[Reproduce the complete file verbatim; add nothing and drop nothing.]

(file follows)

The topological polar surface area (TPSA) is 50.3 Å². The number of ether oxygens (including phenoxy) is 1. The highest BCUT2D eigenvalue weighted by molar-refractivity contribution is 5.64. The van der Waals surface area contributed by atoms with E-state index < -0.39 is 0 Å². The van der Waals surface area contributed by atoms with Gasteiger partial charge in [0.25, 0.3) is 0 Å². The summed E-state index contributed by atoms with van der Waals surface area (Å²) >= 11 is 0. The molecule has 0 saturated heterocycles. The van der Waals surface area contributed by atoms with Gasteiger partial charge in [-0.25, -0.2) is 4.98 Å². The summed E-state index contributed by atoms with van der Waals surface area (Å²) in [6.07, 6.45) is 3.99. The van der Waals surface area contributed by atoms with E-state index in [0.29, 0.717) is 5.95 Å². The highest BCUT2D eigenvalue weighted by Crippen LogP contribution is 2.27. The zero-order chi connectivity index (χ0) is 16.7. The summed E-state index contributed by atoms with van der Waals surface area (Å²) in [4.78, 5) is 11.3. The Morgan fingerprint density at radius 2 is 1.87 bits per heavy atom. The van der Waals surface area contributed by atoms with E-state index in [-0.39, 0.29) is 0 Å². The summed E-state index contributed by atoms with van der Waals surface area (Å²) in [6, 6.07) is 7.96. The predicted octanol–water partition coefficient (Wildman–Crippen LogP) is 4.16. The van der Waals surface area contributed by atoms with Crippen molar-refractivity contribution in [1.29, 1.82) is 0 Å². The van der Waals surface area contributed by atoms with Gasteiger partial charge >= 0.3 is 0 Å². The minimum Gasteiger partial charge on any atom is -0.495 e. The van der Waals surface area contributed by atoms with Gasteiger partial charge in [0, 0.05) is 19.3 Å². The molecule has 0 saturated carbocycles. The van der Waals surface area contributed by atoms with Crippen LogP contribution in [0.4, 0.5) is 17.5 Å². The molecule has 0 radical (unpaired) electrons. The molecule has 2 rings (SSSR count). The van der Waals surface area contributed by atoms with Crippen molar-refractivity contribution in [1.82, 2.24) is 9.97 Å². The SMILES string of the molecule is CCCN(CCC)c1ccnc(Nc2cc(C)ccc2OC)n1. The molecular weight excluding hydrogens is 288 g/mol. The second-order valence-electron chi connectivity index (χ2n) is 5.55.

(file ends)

The topological polar surface area (TPSA) is 50.3 Å². The number of ether oxygens (including phenoxy) is 1. The highest BCUT2D eigenvalue weighted by molar-refractivity contribution is 5.64. The van der Waals surface area contributed by atoms with E-state index < -0.39 is 0 Å². The van der Waals surface area contributed by atoms with Gasteiger partial charge in [0.25, 0.3) is 0 Å². The summed E-state index contributed by atoms with van der Waals surface area (Å²) >= 11 is 0. The molecule has 0 saturated heterocycles. The van der Waals surface area contributed by atoms with Gasteiger partial charge in [-0.25, -0.2) is 4.98 Å². The summed E-state index contributed by atoms with van der Waals surface area (Å²) in [6.07, 6.45) is 3.99. The van der Waals surface area contributed by atoms with E-state index in [0.29, 0.717) is 5.95 Å². The highest BCUT2D eigenvalue weighted by Crippen LogP contribution is 2.27. The zero-order chi connectivity index (χ0) is 16.7. The summed E-state index contributed by atoms with van der Waals surface area (Å²) in [4.78, 5) is 11.3. The Morgan fingerprint density at radius 2 is 1.87 bits per heavy atom. The van der Waals surface area contributed by atoms with E-state index in [-0.39, 0.29) is 0 Å². The summed E-state index contributed by atoms with van der Waals surface area (Å²) in [6, 6.07) is 7.96. The predicted octanol–water partition coefficient (Wildman–Crippen LogP) is 4.16. The van der Waals surface area contributed by atoms with Crippen molar-refractivity contribution in [1.29, 1.82) is 0 Å². The van der Waals surface area contributed by atoms with Gasteiger partial charge >= 0.3 is 0 Å². The minimum Gasteiger partial charge on any atom is -0.495 e. The van der Waals surface area contributed by atoms with Gasteiger partial charge in [0, 0.05) is 19.3 Å². The molecule has 0 saturated carbocycles. The van der Waals surface area contributed by atoms with Crippen LogP contribution in [0.4, 0.5) is 17.5 Å². The molecule has 0 radical (unpaired) electrons. The molecule has 2 rings (SSSR count). The van der Waals surface area contributed by atoms with Crippen molar-refractivity contribution in [1.82, 2.24) is 9.97 Å². The SMILES string of the molecule is CCCN(CCC)c1ccnc(Nc2cc(C)ccc2OC)n1. The molecular weight excluding hydrogens is 288 g/mol. The second-order valence-electron chi connectivity index (χ2n) is 5.55.